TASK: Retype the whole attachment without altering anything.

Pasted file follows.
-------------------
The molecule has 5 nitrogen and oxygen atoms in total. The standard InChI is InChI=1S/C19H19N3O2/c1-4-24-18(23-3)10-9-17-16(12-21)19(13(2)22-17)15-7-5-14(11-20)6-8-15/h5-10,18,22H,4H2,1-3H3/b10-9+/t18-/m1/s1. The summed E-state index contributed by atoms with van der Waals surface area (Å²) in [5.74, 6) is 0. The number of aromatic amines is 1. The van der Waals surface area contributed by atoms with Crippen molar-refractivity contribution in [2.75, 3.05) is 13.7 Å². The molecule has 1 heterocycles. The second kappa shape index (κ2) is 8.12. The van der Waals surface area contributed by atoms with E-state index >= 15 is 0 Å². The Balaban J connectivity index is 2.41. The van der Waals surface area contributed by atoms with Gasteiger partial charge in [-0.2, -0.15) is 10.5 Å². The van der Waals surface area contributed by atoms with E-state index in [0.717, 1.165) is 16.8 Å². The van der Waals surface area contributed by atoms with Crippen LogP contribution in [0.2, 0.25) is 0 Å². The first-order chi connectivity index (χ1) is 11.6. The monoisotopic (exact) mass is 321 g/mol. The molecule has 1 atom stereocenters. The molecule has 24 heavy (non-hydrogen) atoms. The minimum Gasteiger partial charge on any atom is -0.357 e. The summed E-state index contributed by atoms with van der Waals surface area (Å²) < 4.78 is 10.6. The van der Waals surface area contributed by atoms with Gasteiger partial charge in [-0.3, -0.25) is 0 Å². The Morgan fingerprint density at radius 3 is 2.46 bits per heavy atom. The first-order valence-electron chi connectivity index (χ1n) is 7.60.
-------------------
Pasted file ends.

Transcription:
The molecule has 5 nitrogen and oxygen atoms in total. The standard InChI is InChI=1S/C19H19N3O2/c1-4-24-18(23-3)10-9-17-16(12-21)19(13(2)22-17)15-7-5-14(11-20)6-8-15/h5-10,18,22H,4H2,1-3H3/b10-9+/t18-/m1/s1. The summed E-state index contributed by atoms with van der Waals surface area (Å²) in [5.74, 6) is 0. The number of aromatic amines is 1. The van der Waals surface area contributed by atoms with Crippen molar-refractivity contribution in [2.75, 3.05) is 13.7 Å². The molecule has 1 heterocycles. The second kappa shape index (κ2) is 8.12. The van der Waals surface area contributed by atoms with E-state index >= 15 is 0 Å². The Balaban J connectivity index is 2.41. The van der Waals surface area contributed by atoms with Gasteiger partial charge in [-0.2, -0.15) is 10.5 Å². The van der Waals surface area contributed by atoms with E-state index in [0.717, 1.165) is 16.8 Å². The van der Waals surface area contributed by atoms with Crippen LogP contribution in [0.2, 0.25) is 0 Å². The first-order chi connectivity index (χ1) is 11.6. The monoisotopic (exact) mass is 321 g/mol. The molecule has 1 atom stereocenters. The molecule has 24 heavy (non-hydrogen) atoms. The minimum Gasteiger partial charge on any atom is -0.357 e. The summed E-state index contributed by atoms with van der Waals surface area (Å²) < 4.78 is 10.6. The van der Waals surface area contributed by atoms with Gasteiger partial charge in [-0.3, -0.25) is 0 Å². The Morgan fingerprint density at radius 3 is 2.46 bits per heavy atom. The first-order valence-electron chi connectivity index (χ1n) is 7.60.